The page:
It was the day before the first day of school. That meant is was time for the annual “back-to-school” father’s blessings. This has been a tradition in our house, as it is with many families. However, that year felt a little different. Todd, my oldest , was starting middle school. Geneva, my youngest, was starting full-day Kindergarten. It is a year of transition.
Shem, the new 4th grader, went first. I will not go into the details of the blessings themselves, but I love the intimacy of such blessings. I love the feel of their hair as I place my hands up their head. My hands on their head often reminds me of how little they really still are.
Geneva was next. A year before we were very nervous about her education. However, her speech had improved greatly and we now feel that she is ready to conquer Kindergarten…and the world.
After I said “amen,” Geneva jumped up. Beaming, she said, “I want to do it.”
She was standing by the chair…ready to assist in the blessing of her brother Todd.
And she was pumped and ready to go. She had seen people at church during the setting apart of presidencies. Once a president or counselor is set apart, they join in with the circle for the next blessing. Geneva was ready to do the same.
Or maybe she has been reading Stapley and Wright and she knew that girls have done this laying-on-of-hands-thing before.
My first reaction was one of pride. Pride in my bold little girl. She was ready to jump into the good work.
Now, Geneva is a feminist in training. That is for sure. She already thinks that Kristine Haglund and Tracy McKay are awesome. She is also a strong willed and determine little one.
Geneva loves the limelight and the blessings were taking place on center stage. She does love praying. Our morning family prayers are officially her responsibility. Nobody else is allow to offer that prayer and it has been that way for years now . While my boys might groan when asked to pray, Geneva might be disappointed when she is not picked (as a result…she gets picked a lot),
I briefly thought about letting her join in the circle. However, I did not want Todd’s blessing to be about Geneva. I explained to her that Daddy would give Todd the blessing. Not because she is a girl, but because everyone was getting a special blessing from Dad and now was Todd’s turn.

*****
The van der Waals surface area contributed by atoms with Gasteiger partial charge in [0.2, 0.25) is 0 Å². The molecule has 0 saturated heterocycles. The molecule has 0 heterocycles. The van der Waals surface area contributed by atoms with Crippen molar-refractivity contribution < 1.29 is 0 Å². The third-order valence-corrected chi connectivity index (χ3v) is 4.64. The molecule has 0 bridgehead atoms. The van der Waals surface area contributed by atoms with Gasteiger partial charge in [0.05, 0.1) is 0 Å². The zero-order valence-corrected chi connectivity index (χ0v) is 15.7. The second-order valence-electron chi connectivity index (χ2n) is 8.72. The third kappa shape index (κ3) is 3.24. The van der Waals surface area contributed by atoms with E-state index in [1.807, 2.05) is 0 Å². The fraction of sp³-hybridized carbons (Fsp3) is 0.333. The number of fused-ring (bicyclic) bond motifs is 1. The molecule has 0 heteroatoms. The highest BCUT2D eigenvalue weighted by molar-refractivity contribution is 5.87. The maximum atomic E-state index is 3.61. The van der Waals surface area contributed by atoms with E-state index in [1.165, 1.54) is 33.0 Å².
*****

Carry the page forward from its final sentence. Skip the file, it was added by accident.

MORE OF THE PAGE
I did not tell her that girls don’t give blessings. They don’t much anymore, but that was not the message I wanted to send. I do not let my young boys join in blessings, yet they someday will. My oldest, Todd (13) is now a deacon and will become a teacher when he turns 14 next month. Shem (11) is turning 12 on Thursday. This past Sunday, we attended a special fireside just for him (he is the only 11-year-old boy in the ward) that introduced him to deacon’s quorum and the Aaronic Priesthood.
Buy what about Geneva? She will be keenly aware of being left out. I will also be aware of her exclusion. It already pains me to think of it. It may pain me more than it does her. Also, I know as a social scientist that the symbolic messages sent by such exclusions are real. Even if my wife and I teach her an egalitarian approach to religion, the messages of inequality will be stuck in her head.
More important than protecting her, I want her to flourish. She plans on being a dentist when she grows up, but I do not think any of us are fully aware of the great things she will accomplish or the ways that she will influence the world around her. Does this require the priesthood? No. I do not think anyone needs the priesthood to flourish. But I worry about anything that will make her doubt her potential. Of course, if you have ever met her, you know that she is a confident and strong. Maybe I worry too much.
I have been thinking about these issues in the abstract for a long time. Susan Moller Okin is a political theorist who has heavily influenced me and her arguments heavily shaped my master’s thesis. She argues that feminism is about the full recognition of the human dignity of women. As a feminist father, and more importantly as Geneva’s father, these issues are real to me more than ever..
However, I think my feelings about female ordination have more to do with the feminist ethic of care. The ethic of care is rooted in a concern for those that we have an ethical and emotional connection with and an obligation to care for. . This obligation is rooted in our loving relationship and not out of abstract principal. I can imagine a categorical imperative to care for and protect my children, but that is not why I do it. The ethic of care also rejects the cold impartiality that has come with much of modern moral and political thinking.
For me, this is very much about feeling and not equality. Nor is about 21st century social norms. Such abstractions have little to do with the relationship I have with my daughter. I do think that exclusion and inequality undermine the prospects of Zion community, let alone Zion families. But this is a matter of lived religious experience and not 21st century norms.
Care, love, community, and family are things valued by both Mormonism and feminism. Likewise, both Mormonism and feminism reject the hyper-individualism that seems to characterize modernity. I wish we could view both as the great and deep traditions that they are, rather than as the straw men (or women) that we set them up to be.
A movement that is based on these shared horizons, rather than one of struggle amidst a clash of cultures, is what I am hoping and looking for. I am still looking. Not for me. I am happy being the cranky gadfly. But I hope for it for Geneva, Shem, and Todd.
Note: This is an updated and expanded version of a post I wrote for FPR back in 2012.